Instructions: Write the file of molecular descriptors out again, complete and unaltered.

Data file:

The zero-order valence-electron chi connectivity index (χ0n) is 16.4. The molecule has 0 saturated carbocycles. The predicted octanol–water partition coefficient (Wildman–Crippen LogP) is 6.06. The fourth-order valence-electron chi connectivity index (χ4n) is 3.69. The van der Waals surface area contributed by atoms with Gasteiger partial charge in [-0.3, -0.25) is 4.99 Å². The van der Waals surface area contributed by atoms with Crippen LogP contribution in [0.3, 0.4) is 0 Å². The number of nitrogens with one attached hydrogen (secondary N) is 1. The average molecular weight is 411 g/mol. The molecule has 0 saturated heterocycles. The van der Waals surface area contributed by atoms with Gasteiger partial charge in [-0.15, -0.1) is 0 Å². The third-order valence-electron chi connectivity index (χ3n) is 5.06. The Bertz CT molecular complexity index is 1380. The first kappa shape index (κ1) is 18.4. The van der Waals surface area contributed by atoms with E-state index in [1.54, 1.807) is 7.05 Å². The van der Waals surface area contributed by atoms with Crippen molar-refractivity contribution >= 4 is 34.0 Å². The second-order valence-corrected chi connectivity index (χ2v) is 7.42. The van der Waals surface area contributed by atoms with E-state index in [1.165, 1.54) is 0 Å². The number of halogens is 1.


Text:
The zero-order valence-electron chi connectivity index (χ0n) is 16.4. The molecule has 0 saturated carbocycles. The predicted octanol–water partition coefficient (Wildman–Crippen LogP) is 6.06. The fourth-order valence-electron chi connectivity index (χ4n) is 3.69. The van der Waals surface area contributed by atoms with Gasteiger partial charge in [-0.3, -0.25) is 4.99 Å². The van der Waals surface area contributed by atoms with Crippen LogP contribution in [0.3, 0.4) is 0 Å². The number of nitrogens with one attached hydrogen (secondary N) is 1. The average molecular weight is 411 g/mol. The molecule has 0 saturated heterocycles. The van der Waals surface area contributed by atoms with Gasteiger partial charge in [-0.15, -0.1) is 0 Å². The third-order valence-electron chi connectivity index (χ3n) is 5.06. The Bertz CT molecular complexity index is 1380. The first kappa shape index (κ1) is 18.4. The van der Waals surface area contributed by atoms with E-state index in [1.54, 1.807) is 7.05 Å². The van der Waals surface area contributed by atoms with Crippen molar-refractivity contribution >= 4 is 34.0 Å². The second-order valence-corrected chi connectivity index (χ2v) is 7.42. The van der Waals surface area contributed by atoms with E-state index in [1.165, 1.54) is 0 Å². The number of halogens is 1.